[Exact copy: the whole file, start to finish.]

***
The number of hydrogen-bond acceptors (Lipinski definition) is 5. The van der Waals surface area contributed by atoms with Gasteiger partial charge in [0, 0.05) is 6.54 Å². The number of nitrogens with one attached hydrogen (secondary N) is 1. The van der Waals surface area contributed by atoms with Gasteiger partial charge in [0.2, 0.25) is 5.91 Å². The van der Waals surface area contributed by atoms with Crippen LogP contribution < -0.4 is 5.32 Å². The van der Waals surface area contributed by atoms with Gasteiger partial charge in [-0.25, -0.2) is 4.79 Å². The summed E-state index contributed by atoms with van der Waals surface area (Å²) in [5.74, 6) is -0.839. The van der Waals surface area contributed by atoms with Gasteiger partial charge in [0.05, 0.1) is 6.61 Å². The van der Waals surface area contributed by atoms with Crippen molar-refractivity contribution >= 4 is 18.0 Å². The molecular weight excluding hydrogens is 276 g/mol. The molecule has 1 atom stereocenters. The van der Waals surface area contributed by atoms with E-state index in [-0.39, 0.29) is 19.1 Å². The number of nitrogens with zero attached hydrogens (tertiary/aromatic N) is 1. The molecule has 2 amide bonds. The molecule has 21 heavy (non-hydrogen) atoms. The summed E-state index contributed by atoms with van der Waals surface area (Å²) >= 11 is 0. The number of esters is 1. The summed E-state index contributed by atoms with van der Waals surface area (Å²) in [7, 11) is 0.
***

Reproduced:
The number of hydrogen-bond acceptors (Lipinski definition) is 5. The van der Waals surface area contributed by atoms with Gasteiger partial charge in [0, 0.05) is 6.54 Å². The number of nitrogens with one attached hydrogen (secondary N) is 1. The van der Waals surface area contributed by atoms with Gasteiger partial charge in [0.2, 0.25) is 5.91 Å². The van der Waals surface area contributed by atoms with Crippen LogP contribution < -0.4 is 5.32 Å². The van der Waals surface area contributed by atoms with Gasteiger partial charge in [-0.25, -0.2) is 4.79 Å². The summed E-state index contributed by atoms with van der Waals surface area (Å²) in [5.74, 6) is -0.839. The van der Waals surface area contributed by atoms with Gasteiger partial charge in [0.05, 0.1) is 6.61 Å². The van der Waals surface area contributed by atoms with Crippen molar-refractivity contribution >= 4 is 18.0 Å². The molecular weight excluding hydrogens is 276 g/mol. The molecule has 1 atom stereocenters. The van der Waals surface area contributed by atoms with E-state index in [-0.39, 0.29) is 19.1 Å². The number of nitrogens with zero attached hydrogens (tertiary/aromatic N) is 1. The molecule has 2 amide bonds. The molecule has 21 heavy (non-hydrogen) atoms. The summed E-state index contributed by atoms with van der Waals surface area (Å²) >= 11 is 0. The number of esters is 1. The summed E-state index contributed by atoms with van der Waals surface area (Å²) in [7, 11) is 0.